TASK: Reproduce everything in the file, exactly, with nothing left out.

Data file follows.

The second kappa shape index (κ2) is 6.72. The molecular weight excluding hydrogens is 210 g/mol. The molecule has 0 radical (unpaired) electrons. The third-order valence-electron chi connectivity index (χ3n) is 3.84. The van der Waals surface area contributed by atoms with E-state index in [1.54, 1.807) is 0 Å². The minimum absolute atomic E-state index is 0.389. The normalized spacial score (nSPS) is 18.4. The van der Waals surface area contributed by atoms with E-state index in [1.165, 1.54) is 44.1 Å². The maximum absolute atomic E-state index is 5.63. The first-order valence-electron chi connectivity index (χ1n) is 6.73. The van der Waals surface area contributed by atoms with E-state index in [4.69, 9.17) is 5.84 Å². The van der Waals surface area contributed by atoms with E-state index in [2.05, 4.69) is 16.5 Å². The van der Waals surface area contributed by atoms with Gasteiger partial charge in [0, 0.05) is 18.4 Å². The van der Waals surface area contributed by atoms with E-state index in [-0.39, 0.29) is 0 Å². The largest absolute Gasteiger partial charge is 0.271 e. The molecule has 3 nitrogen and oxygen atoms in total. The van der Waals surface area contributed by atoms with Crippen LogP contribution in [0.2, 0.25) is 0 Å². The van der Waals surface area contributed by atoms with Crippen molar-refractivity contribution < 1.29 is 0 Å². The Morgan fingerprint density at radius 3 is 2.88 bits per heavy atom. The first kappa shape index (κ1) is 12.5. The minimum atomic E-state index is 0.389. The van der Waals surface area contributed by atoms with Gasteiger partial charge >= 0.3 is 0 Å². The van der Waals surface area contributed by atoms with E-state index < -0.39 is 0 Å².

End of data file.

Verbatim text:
The second kappa shape index (κ2) is 6.72. The molecular weight excluding hydrogens is 210 g/mol. The molecule has 0 radical (unpaired) electrons. The third-order valence-electron chi connectivity index (χ3n) is 3.84. The van der Waals surface area contributed by atoms with E-state index in [1.54, 1.807) is 0 Å². The minimum absolute atomic E-state index is 0.389. The normalized spacial score (nSPS) is 18.4. The van der Waals surface area contributed by atoms with E-state index in [1.165, 1.54) is 44.1 Å². The maximum absolute atomic E-state index is 5.63. The first-order valence-electron chi connectivity index (χ1n) is 6.73. The van der Waals surface area contributed by atoms with E-state index in [4.69, 9.17) is 5.84 Å². The van der Waals surface area contributed by atoms with E-state index in [2.05, 4.69) is 16.5 Å². The van der Waals surface area contributed by atoms with Gasteiger partial charge in [0, 0.05) is 18.4 Å². The van der Waals surface area contributed by atoms with E-state index in [-0.39, 0.29) is 0 Å². The largest absolute Gasteiger partial charge is 0.271 e. The molecule has 3 nitrogen and oxygen atoms in total. The van der Waals surface area contributed by atoms with Crippen LogP contribution in [0.2, 0.25) is 0 Å². The van der Waals surface area contributed by atoms with Crippen molar-refractivity contribution < 1.29 is 0 Å². The Morgan fingerprint density at radius 3 is 2.88 bits per heavy atom. The first kappa shape index (κ1) is 12.5. The minimum atomic E-state index is 0.389. The van der Waals surface area contributed by atoms with Gasteiger partial charge >= 0.3 is 0 Å². The van der Waals surface area contributed by atoms with E-state index < -0.39 is 0 Å².